To analyze the elongation mechanism of CpsD constructs, 5 µM, 50 µM and 500 µM hydrolyzed App3 or App7 polymer backbone was incubated with 25–100 nM CpsD, 1 µM GCT and 5 mM substrate (CTP, Gro3P and UDP-Gal). After overnight incubation, samples were analyzed by high-percentage (25%) PAGE.


Alignments were performed using Clustal Omega45, homology modeling and structure prediction was performed using Phyre246 and AlphaFold24.

Cps3D crystallization and data collection

For our studies, we used a Cps3D construct comprising from the N- to the C-terminus: (1) an MBP, (2) a PreScission protease cleavage site (LEVLFQ/GP), (3) the full-length version of Cps3D (residues 2–1,138) and (4) a 6× histidine tag (MBP-Cps3D2-1138-His6; Supplementary Figs. 1 and 8). The unliganded form of Cps3D was crystallized by mixing 0.25 μl of a MBP-Cps3D11-1138-His6 solution (12.0 mg ml−1 in 10 mM Tris pH 8.0, 300 mM NaCl and 1 mM DTT) with 0.25 μl 1.6 M magnesium sulfate heptahydrate, 0.1 M MES pH 6.5 (structure I and II commercial screening, Molecular Dimensions). Crystals were plunge frozen under liquid nitrogen. A complete X-ray diffraction dataset was collected at the beamline i24 using a beam transmission equal to 100% (Diamond Light Source Synchrotron). Cps3D crystallized in the P 3 2 1 space group with one molecule in the asymmetric unit. The structure was solved at a maximum resolution of 3.0 Å (Supplementary Table 4). The dataset was integrated and scaled with XDS following standard procedures47.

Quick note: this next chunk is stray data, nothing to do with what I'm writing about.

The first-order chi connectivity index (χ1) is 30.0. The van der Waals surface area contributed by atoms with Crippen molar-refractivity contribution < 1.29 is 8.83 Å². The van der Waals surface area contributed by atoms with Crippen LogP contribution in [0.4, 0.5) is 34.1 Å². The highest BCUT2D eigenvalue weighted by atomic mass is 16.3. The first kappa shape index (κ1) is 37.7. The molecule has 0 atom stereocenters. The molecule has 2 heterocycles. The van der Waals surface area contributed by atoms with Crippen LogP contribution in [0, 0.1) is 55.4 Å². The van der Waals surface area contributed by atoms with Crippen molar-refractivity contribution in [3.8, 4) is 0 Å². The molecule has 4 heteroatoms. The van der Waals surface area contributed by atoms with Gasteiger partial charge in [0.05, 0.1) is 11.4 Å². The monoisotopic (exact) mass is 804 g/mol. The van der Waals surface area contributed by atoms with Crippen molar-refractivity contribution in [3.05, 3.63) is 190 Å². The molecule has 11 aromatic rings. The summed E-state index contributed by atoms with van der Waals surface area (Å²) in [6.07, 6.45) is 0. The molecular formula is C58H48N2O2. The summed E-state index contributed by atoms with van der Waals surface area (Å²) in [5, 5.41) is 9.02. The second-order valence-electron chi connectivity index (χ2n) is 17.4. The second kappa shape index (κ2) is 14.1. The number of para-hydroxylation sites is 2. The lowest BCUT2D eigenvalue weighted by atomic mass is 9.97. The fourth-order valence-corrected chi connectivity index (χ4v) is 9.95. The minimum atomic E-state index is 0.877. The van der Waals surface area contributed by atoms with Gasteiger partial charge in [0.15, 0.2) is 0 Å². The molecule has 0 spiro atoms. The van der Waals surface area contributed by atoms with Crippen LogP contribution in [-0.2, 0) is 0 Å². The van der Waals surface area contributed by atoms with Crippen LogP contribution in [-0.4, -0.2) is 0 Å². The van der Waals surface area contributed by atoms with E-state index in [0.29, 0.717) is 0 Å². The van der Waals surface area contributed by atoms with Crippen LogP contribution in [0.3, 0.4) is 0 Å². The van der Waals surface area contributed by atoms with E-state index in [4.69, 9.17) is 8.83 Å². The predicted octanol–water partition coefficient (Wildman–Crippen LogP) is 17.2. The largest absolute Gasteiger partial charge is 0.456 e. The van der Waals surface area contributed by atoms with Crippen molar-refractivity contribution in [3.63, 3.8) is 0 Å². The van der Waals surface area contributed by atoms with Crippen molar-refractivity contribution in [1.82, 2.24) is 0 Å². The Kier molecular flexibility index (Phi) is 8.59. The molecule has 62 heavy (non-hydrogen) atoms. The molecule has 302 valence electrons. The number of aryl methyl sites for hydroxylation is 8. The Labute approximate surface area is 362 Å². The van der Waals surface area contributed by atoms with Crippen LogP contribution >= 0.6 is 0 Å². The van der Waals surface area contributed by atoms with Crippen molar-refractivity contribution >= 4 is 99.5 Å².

Cps3D structure determination and refinement

The structure determination of Cps3D was performed by molecular replacement methods implemented in Phaser 2.848 and the PHENIX suite49, using a Cps3D initial model generated by AlphaFold24. Model building was performed with the CCP4 8.050 suite and Coot51, and refinement with phenix.refine52. The structure was validated with MolProbity 4.5.253. Data collection and refinement statistics are presented in Supplementary Table 4. Molecular graphics and structural analysis were performed using the UCSF Chimera package54.

Structural analysis and sequence alignment

Homologs for the two active domains in Cps3D were identified using DALI55. Structure-based sequence alignment analysis was performed using the UCSF Chimera package54.

Molecular substrate docking